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The second edition of this popular work is timely. As stated in the preface, considerable new material has appeared and much has been removed which has become unacceptable, owing to the changes and better interpretation of the newer facts and theories of allergy.
The book is extremely comprehensive and can serve as a one volume encylopedia for the allergist. Considerable space is devoted to the theories of the nature and the environmental influences of this disease. Sufficient space is devoted to physiology and diagnosis. Probably the most important phase of the book deals with pollens and pollinosis, methods of collection, and distribution throughout the United States. The method of making extracts and the determination of proper dosage are given a great deal of space. The chapter on food allergy is also extensive and the diet lists are abundant. Contact and physical allergy also receive considerable discussion.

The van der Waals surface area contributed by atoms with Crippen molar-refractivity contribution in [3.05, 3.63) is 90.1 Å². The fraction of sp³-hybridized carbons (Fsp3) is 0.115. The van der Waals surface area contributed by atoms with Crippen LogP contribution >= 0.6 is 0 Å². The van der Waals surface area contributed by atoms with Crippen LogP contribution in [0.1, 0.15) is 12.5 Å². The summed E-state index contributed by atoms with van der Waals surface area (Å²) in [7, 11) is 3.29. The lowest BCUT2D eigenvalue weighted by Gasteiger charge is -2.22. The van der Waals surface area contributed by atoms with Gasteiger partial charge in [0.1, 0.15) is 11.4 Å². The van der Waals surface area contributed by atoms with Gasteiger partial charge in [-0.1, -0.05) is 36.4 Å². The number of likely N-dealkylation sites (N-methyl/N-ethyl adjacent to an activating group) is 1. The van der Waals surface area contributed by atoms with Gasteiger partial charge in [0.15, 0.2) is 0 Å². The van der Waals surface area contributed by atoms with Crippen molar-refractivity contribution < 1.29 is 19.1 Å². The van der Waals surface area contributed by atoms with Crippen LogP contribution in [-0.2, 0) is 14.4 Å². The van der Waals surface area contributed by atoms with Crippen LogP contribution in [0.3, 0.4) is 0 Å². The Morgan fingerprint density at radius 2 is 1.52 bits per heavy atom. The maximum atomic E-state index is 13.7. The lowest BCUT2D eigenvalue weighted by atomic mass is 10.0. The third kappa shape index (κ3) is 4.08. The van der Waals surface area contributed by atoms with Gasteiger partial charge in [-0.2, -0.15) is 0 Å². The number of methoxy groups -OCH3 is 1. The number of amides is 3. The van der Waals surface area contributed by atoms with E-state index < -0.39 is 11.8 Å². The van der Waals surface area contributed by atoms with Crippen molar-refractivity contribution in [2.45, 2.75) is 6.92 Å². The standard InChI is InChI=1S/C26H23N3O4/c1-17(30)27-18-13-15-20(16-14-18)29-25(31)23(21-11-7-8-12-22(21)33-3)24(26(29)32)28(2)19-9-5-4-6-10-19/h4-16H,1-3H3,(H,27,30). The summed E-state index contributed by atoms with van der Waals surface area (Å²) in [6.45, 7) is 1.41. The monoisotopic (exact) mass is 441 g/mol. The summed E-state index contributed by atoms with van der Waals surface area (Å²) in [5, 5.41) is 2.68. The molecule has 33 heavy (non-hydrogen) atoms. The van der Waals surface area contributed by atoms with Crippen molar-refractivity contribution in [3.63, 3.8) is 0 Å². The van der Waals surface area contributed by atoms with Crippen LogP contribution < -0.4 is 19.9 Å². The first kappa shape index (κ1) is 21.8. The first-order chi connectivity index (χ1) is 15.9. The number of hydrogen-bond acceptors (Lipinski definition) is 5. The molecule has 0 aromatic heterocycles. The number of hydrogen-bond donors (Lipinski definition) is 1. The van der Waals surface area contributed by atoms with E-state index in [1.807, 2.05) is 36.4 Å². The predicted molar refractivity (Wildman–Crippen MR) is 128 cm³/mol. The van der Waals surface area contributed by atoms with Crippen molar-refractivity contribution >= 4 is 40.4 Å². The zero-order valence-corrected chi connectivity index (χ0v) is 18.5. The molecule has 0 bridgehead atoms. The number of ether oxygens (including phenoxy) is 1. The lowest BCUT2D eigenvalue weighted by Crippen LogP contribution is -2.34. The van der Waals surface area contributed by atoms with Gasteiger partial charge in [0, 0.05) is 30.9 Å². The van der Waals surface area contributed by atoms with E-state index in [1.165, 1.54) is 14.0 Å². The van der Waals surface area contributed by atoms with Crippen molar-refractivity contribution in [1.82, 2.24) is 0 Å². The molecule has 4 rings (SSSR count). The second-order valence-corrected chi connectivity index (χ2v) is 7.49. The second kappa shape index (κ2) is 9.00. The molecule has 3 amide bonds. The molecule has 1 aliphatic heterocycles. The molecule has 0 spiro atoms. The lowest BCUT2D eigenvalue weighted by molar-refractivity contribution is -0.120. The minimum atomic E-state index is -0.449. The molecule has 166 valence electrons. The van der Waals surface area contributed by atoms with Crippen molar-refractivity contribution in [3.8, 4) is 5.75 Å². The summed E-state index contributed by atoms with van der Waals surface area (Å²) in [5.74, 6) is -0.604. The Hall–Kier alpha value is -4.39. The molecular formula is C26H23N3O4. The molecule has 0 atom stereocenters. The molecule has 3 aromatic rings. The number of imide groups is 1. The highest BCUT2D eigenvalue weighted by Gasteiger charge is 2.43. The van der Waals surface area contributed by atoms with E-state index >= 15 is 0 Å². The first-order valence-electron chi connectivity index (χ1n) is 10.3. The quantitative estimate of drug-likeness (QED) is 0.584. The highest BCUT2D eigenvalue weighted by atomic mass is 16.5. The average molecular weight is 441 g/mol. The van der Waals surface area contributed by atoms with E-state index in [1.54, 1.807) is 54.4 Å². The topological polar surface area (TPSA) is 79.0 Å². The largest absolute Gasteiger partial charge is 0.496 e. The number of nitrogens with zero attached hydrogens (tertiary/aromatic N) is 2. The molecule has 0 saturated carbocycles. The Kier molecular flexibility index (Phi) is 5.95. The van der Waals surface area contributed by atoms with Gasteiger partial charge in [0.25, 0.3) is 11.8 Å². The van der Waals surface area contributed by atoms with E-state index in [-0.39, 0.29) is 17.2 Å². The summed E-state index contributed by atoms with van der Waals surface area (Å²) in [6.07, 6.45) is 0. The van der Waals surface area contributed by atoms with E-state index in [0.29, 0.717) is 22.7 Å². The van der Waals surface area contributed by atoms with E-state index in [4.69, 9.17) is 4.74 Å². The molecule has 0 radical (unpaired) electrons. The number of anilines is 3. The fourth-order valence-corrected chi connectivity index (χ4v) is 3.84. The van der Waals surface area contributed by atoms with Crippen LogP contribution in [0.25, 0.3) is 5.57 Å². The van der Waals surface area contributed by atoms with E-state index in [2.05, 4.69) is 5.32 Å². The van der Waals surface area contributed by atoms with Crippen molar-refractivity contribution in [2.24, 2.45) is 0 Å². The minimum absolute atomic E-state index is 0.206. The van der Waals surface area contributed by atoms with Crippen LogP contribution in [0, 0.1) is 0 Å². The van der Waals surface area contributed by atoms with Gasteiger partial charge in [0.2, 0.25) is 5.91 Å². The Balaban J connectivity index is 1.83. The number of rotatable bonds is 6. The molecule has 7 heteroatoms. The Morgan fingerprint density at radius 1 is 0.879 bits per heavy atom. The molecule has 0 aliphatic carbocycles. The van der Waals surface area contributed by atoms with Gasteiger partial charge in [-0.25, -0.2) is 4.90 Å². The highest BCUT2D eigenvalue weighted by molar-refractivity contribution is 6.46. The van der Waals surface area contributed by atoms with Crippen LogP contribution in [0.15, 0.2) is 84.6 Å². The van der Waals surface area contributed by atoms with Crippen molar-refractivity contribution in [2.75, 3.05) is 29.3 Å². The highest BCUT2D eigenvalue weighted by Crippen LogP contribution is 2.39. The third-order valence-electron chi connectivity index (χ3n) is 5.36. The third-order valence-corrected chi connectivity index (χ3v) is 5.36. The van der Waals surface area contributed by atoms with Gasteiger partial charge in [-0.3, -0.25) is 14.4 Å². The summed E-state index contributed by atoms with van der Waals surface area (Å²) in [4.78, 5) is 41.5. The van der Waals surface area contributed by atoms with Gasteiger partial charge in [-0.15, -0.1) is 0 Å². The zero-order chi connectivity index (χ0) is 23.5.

Perhaps more space should
Practice of Allergy. Arch Otolaryngol. 1949;49(3):333. doi:10.1001/archotol.1949.03760090092009
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